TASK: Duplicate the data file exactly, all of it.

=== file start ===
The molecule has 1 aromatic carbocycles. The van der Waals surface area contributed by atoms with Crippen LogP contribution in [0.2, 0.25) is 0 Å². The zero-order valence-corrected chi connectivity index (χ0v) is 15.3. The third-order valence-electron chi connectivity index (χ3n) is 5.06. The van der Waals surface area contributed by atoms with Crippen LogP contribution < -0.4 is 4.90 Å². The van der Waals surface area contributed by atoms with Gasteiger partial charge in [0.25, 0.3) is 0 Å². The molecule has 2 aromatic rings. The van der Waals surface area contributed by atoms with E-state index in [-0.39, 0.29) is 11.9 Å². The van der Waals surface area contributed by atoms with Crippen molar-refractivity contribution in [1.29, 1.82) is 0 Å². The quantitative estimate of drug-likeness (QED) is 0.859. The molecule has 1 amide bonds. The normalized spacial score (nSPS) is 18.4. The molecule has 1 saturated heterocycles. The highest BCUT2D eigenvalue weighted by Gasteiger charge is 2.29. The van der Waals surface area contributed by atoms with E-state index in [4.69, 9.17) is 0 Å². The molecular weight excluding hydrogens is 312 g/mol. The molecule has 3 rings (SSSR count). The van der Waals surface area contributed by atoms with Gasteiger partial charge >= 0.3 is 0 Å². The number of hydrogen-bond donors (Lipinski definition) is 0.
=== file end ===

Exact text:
The molecule has 1 aromatic carbocycles. The van der Waals surface area contributed by atoms with Crippen LogP contribution in [0.2, 0.25) is 0 Å². The zero-order valence-corrected chi connectivity index (χ0v) is 15.3. The third-order valence-electron chi connectivity index (χ3n) is 5.06. The van der Waals surface area contributed by atoms with Crippen LogP contribution < -0.4 is 4.90 Å². The van der Waals surface area contributed by atoms with Gasteiger partial charge in [0.25, 0.3) is 0 Å². The molecule has 2 aromatic rings. The van der Waals surface area contributed by atoms with E-state index in [-0.39, 0.29) is 11.9 Å². The van der Waals surface area contributed by atoms with Crippen molar-refractivity contribution in [1.29, 1.82) is 0 Å². The quantitative estimate of drug-likeness (QED) is 0.859. The molecule has 1 amide bonds. The normalized spacial score (nSPS) is 18.4. The molecule has 1 saturated heterocycles. The highest BCUT2D eigenvalue weighted by Gasteiger charge is 2.29. The van der Waals surface area contributed by atoms with E-state index in [4.69, 9.17) is 0 Å². The molecular weight excluding hydrogens is 312 g/mol. The molecule has 3 rings (SSSR count). The van der Waals surface area contributed by atoms with Gasteiger partial charge >= 0.3 is 0 Å². The number of hydrogen-bond donors (Lipinski definition) is 0.